We’re Hitting Peak Age Later Than You Think

We’re Hitting Peak Age Later Than You Think

Even if you’re not a tennis fan it’s likely you will have heard about the men’s final match at Wimbledon this year. Roger Federer and Novak Djokovic battled it out for the men’s title and made history not only for the length of the match – it lasted for almost five hours and is the longest men’s final in Wimbledon’s history – but also as it was the first time a tiebreak at 12-12 had happened. While Djokovic won the match and took the title at Wimbledon for the fifth time, Federer received a lot of attention and praise for his stamina.

At 38 years old, Federer is one of the oldest professional tennis players still competing. Traditionally, male tennis players have bowed out in their late 20’s, yet these days, more and more players are continuing into their 30’s – Federer’s performance at this year’s tournament was not one of a man past his physical prime. Having researched the length and success of athletes careers for Finishing On A High, associate professor of exercise physiology at Staffordshire University Jacky Forsyth firmly believes that that peak age is getting older.

Forsyth’s observations go against what a French study concluded in 2011. After monitoring the careers of 2000 athletes, the study concluded that the peak age for athletics was 26 years and 21 years for swimming. Only chess broke into the next age bracket with a peak age of 31 years.

“There have been medical advancements and we have a better understanding of how the body responds and adapts to training,” explains Forsyth. “There is also the idea that, for endurance sports, an older age is preferable since, with ageing, the body responds more to endurance training in terms of muscle tissue and cellular adaptation.”

However, Forsyth is not completely convinced that this is the only reason why peak age is getting older. “Most research suggests that performance decline occurs around the age of 50 for both men and women,” she said, which highlights that the change could in fact be societal. Serena Williams’ return to the court after having children strengthens Forsyth’s conclusion: “For women, in the past, it was thought that an athletic career termination would be inevitable if a woman wished to start a family.”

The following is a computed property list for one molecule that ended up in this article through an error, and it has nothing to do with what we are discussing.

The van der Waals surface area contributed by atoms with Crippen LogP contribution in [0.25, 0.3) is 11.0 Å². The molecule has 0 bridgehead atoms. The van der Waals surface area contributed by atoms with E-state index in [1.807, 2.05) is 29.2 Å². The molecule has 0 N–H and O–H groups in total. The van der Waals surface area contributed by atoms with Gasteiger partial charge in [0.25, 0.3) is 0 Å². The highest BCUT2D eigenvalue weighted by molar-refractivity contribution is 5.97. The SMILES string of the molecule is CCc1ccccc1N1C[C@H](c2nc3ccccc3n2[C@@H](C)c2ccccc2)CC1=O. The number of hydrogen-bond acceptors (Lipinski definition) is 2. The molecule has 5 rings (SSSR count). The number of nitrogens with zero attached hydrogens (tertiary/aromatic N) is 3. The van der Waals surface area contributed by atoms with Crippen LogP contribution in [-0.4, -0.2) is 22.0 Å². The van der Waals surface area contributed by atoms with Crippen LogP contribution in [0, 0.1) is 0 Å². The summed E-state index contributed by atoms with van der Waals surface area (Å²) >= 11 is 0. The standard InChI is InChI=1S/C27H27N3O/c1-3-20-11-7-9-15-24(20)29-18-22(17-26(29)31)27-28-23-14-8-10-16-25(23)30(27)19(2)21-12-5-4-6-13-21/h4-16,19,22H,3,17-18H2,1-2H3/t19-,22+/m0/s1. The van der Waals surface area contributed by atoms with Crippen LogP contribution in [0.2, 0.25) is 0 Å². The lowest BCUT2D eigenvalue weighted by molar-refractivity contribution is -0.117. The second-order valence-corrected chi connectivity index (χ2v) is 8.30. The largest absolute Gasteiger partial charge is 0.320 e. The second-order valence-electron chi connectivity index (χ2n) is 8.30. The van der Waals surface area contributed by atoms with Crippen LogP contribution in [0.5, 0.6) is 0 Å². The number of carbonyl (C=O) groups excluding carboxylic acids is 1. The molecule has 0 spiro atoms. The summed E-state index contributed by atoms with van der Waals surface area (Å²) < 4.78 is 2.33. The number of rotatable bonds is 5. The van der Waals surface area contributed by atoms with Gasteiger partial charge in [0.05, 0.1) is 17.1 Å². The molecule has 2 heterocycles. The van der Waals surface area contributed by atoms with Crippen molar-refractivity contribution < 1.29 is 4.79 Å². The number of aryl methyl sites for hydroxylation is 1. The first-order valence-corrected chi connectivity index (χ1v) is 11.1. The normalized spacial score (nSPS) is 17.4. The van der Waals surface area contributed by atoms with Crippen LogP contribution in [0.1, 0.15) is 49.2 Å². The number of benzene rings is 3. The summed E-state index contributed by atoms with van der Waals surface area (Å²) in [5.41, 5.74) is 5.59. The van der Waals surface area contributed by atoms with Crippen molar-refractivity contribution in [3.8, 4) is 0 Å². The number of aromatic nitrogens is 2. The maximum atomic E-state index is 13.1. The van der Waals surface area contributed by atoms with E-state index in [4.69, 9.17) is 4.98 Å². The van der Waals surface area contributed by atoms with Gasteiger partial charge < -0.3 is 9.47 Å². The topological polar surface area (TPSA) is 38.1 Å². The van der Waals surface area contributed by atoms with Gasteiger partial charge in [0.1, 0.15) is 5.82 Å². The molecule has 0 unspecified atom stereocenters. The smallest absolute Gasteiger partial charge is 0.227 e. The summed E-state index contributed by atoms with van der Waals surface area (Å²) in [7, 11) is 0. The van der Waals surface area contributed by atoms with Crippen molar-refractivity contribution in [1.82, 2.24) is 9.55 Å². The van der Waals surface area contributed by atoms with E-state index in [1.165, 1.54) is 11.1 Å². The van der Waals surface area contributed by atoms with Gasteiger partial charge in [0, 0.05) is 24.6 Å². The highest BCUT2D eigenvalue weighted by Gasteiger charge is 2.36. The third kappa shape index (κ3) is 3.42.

Aside from training like  pro-athlete, how can we maintain our prime and ensure we don’t ‘peak’ too early in terms of our health? First and foremost everyone is different and depending on your lifestyle and genetics your peak age could be anywhere from your late 20’s to early 40’s. For example, your body’s production of hyaluronic acid starts to slow when you hit your early 30’s. Hyaluronic acid is one of the best hydrators and helps to keep your skin plump and smooth, as well as your eyes and joints well lubricated. It’s no surprise that Shabir is an advocate of Hyaluronic Acid High Strength capsules.

Shabir also recommends keeping your omega levels topped up. Omegas, specially omega 3, help to support your heart, balance your blood sugar levels and boost your immune and nervous systems. “The human body cannot manufacture omega 3 essential fatty acids and these have to be obtained from our diet,” explains Shabir. “I recommend Neubria Krill Oil because the krill is derived from the pristine deep water seas of the Antarctic Ocean and is free from heavy metals and other contaminants.”

While we can’t guarantee that these will leave you feeling 26 years old for the rest of your life, they will help support your body. For more age-related supplement advice, watch Shabir and Trinny discussing the best supplements to take in your 20’s, 30’s, 40’s, 50’s and 60’s.